The worst was yet to come. First, the federal government mandated implementation of Electronic Medical Records nationwide. This sounded good, but proved to be a millstone around doctors’ and nurses’ necks. Rather than a streamlined and efficient means of recording medical encounters, procedures, and so forth, Corporate medicine designed it as a means of monitoring and controlling “production”, then added the clinical components doctors and nurses need as almost a second thought. Government went along with this philosophy whole hog, of course, because governments are all about monitoring and control.

By the year 2010, the full mess had arrived. Doctors and nurses, being paid far less for their work than they had been in 1970 (in inflation-adjusted dollars) were seeing roughly the same number of patients than they had in 1970, but because EMR’s required so much data input, these front-line, hands-on, hearts-out practitioners of medicine and nursing were spending more time in front of a computer terminal than they did interacting with patients.

The Affordable Care Act, a.k.a. Obamacare, exacerbated the problem. For everybody. Patients immediately noted that their health care plans were costing them a LOT more, and providing a LOT less service, with a MUCH higher co-payment responsibility. Doctors noticed that the regulatory hurdles for prescribing medicines and getting procedures pre-approved had become a LOT more common and a LOT higher and harder to jump over. Insurance company and government bureaucracies thrived, however, as the increased revenues fed both. The reason for these changes, quite simply, was that Congress more or less wrote the ACA at the behest of the health care insurance company lobby… so the insurers got everything they wanted, while patients, doctors, hospitals, and other players in the health care community were allowed little or no input. Obamacare “expanded” the number of patients with healthcare insurance primarily by expanding the Medicaid program, but numerous studies have shown that it: 1) made health care insurance unaffordable for millions who previously had it; 2) increased regulatory restrictions on doctors, nurses, hospitals, labs, and other providers of health care services and increasing their workload without any increase in reimbursement; 3) eliminated “safety net” plans that paid for catastrophic medical care only, but were affordable for even low income folks; 4) forced everyone to buy plans with higher premiums, higher copays, and higher deductibles, thereby decreasing health care insurance companies’ payouts and increasing their revenues simultaneously.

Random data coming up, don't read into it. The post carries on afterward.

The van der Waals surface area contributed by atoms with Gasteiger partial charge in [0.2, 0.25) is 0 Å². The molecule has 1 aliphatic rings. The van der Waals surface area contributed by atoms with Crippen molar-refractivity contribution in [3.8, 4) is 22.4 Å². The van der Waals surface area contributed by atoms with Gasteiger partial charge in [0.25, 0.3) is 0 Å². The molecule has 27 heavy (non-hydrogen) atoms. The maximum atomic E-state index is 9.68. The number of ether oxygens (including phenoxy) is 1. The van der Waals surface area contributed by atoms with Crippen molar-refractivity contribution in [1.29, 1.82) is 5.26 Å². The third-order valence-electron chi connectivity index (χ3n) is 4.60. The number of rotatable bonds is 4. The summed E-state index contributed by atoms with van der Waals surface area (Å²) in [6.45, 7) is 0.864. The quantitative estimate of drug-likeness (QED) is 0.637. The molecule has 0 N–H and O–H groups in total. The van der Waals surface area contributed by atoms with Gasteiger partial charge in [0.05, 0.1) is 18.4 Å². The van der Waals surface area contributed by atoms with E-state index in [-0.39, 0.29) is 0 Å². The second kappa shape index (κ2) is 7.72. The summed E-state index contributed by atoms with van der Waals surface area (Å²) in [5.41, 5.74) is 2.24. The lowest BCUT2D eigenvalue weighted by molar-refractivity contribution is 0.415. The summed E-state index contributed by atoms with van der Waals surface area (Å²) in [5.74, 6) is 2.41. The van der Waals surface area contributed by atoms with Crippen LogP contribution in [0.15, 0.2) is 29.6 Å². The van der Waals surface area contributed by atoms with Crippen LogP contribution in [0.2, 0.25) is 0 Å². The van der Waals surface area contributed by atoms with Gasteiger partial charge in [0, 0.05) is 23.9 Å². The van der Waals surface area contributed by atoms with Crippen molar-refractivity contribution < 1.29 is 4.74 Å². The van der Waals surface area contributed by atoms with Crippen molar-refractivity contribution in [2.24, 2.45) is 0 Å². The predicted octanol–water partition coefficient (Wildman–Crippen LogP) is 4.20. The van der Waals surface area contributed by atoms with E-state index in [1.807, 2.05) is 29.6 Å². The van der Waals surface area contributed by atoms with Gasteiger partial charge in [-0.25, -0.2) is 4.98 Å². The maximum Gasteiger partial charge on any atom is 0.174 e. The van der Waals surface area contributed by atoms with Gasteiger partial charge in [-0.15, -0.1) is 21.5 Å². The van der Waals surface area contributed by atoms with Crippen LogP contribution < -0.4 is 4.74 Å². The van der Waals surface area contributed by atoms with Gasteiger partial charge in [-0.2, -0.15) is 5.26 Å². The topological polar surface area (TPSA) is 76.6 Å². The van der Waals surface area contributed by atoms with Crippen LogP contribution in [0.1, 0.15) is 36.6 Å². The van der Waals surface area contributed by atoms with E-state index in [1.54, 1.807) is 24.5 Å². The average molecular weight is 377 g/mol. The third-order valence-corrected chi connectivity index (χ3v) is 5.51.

Until the devastating provisions of the ACA are repealed, we will continue to see everyone except the insurance companies struggle under these increased burdens. The net effect on the front line health care workforce has been loss of experienced doctors and nurses due to early retirement, change of careers, or both. These experienced providers are not being replaced by the medical and nursing training systems fast enough, so an influx of foreign medical grads has been allowed to try to meet the demand.